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Women Abolitionists

Black Women and White Women Working Against Slavery


Sojourner Truth

Sojourner Truth

Hulton Archive / Getty Images
Lucretia Mott

Lucretia Mott

Archive Photos / Hulton Archive / Getty Images
Harriet Beecher Stowe 1850

Harriet Beecher Stowe 1850

Culture Club / Hulton Archive / Getty Images

"Abolitionist" was the word used in the 19th century for those who worked to abolish the institution of slavery. Women were quite active in the abolitionist movement, at a time when women were, in general, not active in the public sphere. The presence of women in the abolitionist movement was considered by many to be scandalous -- not just because of the issue itself, which was not universally supported even in states that had abolished slavery within their borders, but because these activists were women, and the dominant expectation of the "proper" place for women was in the domestic, not the public, sphere.

Nevertheless, the abolitionist movement attracted quite a few women to its active ranks. White women came out of their domestic sphere to work against the enslavement of others. Black women spoke from their experience, bringing their story to audiences to elicit empathy and action.

Black Women Abolitionists

The two most famous black women abolitionists were Sojourner Truth and Harriet Tubman. Both were well known in their time and are still the most famous of the black women who worked against slavery.

Frances Ellen Watkins Harper and Maria W. Stewart are not as well known, but both were respected writers and activists. Harriet Jacobs wrote a memoir that was important as a story of what women went through during slavery, and brought the conditions of slavery to the attention of a wider audience.

Why More White Women Abolitionists?

More white women than black women were prominent in the abolitionist movement, for a variety of reasons:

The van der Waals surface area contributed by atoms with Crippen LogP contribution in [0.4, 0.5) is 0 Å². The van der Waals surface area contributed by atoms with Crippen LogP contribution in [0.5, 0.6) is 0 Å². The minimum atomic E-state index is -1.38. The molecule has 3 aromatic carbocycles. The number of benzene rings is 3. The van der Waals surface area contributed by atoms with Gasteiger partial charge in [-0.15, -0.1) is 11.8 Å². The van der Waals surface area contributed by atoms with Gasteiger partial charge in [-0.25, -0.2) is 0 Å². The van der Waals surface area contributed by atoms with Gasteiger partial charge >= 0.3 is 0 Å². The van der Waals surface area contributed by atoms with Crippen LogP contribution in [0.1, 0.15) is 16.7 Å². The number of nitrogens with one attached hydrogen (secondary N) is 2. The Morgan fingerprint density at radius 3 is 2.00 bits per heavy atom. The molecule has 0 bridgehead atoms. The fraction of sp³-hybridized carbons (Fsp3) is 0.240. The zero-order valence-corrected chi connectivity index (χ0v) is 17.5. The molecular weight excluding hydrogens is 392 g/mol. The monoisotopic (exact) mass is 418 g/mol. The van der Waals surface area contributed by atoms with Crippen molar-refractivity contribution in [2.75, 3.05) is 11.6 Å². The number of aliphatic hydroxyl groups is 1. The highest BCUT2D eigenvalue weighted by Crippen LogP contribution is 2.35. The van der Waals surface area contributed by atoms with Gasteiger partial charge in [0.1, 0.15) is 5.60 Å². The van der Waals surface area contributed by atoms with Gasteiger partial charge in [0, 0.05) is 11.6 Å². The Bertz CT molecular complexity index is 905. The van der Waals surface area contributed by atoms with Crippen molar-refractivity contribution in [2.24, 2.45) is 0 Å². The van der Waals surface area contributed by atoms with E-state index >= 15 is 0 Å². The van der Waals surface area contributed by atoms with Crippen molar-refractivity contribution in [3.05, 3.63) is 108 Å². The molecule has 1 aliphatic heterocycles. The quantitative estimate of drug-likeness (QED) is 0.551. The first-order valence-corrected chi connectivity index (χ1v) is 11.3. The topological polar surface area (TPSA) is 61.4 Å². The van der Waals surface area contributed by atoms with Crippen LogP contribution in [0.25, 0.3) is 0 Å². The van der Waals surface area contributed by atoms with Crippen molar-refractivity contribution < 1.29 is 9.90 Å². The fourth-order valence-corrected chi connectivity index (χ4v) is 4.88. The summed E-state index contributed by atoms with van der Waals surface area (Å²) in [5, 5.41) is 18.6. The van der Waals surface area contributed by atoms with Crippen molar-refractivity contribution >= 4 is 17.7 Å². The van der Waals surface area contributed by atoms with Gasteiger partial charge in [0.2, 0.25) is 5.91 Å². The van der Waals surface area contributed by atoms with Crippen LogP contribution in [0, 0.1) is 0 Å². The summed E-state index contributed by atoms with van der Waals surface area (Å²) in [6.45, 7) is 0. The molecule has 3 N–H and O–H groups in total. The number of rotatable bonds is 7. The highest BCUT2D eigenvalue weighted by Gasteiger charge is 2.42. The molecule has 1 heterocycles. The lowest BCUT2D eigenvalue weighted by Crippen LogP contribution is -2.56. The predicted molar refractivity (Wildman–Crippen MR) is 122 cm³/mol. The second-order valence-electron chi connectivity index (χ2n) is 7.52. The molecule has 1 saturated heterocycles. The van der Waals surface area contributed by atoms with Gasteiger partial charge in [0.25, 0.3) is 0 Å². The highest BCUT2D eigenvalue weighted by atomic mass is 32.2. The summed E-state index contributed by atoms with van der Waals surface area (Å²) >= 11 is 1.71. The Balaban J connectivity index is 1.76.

• Although the movement of all women was restricted by social convention, white women had more freedom than black women to move about.
  • White women were more likely to have the income to support themselves while doing abolitionist work.
  • Black women were, after the Fugitive Slave Act and the Dred Scott Supreme Court decision, at risk of capture and transport to the South if someone alleged (rightly or wrongly) that they were escaped slaves.
  • White women were generally better-educated than black women were (even though not at all on a par with the education of white men), including in formal oratory skills popular as a topic in education at the time.

White Women Abolitionists

White women abolitionists were often connected with liberal religions like the Quakers, Unitarians, and Universalists, which taught the spiritual equality of all souls. Many white women who were abolitionists were married to (white) male abolitionists or came from abolitionist families, though some, like the Grimke sisters, rejected the ideas of their families. Key white women who worked for the abolition of slavery, helping African American women find their voices as well as their rights (in alphabetical order, with links to find more about each):

More women's history biographies, by name:

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